The book that got a 13-year-old me from approximating adventure games on the Apple II with a bunch of hectic GOTO statements to building BASIC programs that had real databases of verbs and nouns in them was Usborne's Write your own Adventure Programs for your Microcomputer; you can download a PDF of it from the linked page. The engine for the demo game in that book, Haunted House, became the starting engine for my games. I wrote five games with it, making things a bit better each time.

Today, I don't think Dungeon of Death or Complex are much good. They're just what got me started.

The Sword Of Evil is starting to get decent, though it still has no save/restore features.

Dark Arts and Demon's Keep are sufficiently respectable fantasy games of the two-word parser variety. Though Dark Arts still has too many empty rooms in it.

Today we have a wide variety of sophisticated and flexible systems available to help us make these games. We also have effectively unlimited RAM. While revisiting my old games is of personal interest for me, what I think may be of particular interest to folks who weren't around in that era is the demonstration of the amount of planning required to write games like this back then. The Usborne book told me to plan and list everything on paper before even touching the computer, so that's what I did. Have a look at my design notes for Dark Arts or Demon's Keep to see what I mean.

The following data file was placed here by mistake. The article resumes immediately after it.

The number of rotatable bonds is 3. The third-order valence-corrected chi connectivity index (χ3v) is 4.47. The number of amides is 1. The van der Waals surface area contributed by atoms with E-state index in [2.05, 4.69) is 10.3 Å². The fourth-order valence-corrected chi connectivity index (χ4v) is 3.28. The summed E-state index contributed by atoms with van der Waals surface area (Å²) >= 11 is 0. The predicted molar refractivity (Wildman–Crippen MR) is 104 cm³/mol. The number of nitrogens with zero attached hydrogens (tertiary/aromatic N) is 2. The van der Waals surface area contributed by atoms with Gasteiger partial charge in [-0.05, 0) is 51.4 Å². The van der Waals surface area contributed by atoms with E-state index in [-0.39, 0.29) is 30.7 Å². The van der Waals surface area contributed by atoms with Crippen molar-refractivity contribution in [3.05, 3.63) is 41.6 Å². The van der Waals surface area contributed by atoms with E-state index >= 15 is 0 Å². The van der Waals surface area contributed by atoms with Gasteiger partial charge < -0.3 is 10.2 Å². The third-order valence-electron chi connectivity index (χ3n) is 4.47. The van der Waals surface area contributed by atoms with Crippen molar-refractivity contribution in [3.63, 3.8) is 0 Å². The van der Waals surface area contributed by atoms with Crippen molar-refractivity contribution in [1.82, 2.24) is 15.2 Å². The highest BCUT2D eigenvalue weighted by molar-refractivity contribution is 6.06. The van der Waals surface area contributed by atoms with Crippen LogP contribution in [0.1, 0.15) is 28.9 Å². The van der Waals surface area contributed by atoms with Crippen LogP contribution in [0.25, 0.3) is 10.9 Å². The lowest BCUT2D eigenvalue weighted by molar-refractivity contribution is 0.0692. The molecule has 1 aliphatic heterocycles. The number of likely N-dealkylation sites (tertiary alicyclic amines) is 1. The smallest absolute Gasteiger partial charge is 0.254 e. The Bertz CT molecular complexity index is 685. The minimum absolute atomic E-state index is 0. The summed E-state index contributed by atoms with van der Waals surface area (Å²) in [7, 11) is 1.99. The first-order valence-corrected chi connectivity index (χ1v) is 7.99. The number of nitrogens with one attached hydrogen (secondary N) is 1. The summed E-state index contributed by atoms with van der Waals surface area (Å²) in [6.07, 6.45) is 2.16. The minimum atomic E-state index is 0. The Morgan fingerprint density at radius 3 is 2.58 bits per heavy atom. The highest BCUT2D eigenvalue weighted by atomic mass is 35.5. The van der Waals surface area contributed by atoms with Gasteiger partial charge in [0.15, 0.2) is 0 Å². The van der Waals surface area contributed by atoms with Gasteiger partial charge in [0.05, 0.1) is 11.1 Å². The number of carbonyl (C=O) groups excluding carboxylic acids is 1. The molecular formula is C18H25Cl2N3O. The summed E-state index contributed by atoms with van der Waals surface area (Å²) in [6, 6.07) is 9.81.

Demon's Keep was the last adventure I wrote from scratch for the Apple II. After that I switched to using the Eamon system, and went in for more RPG content and fewer puzzles.

Sunday, 3 May 2015

Leadlight Gamma reviewed at Gamerz Unite

Leadlight Gamma just received a positive review over at Gamerz Unite. It's fun to see it on a site with a big focus on LAN parties. That's to say, not on a site where I might traditionally have expected it to be reviewed.

I think it's a fun time for IF in terms of being able to see a wider range of reactions to your game if you let a wider circle of people know about it than just traditional IF circles. This effect has probably been more evident – or maybe more transparent – to people producing choice-based games, since they travel more easily than parser-driven games. And sometimes their authors had no connection to longstanding IF circles in the first place.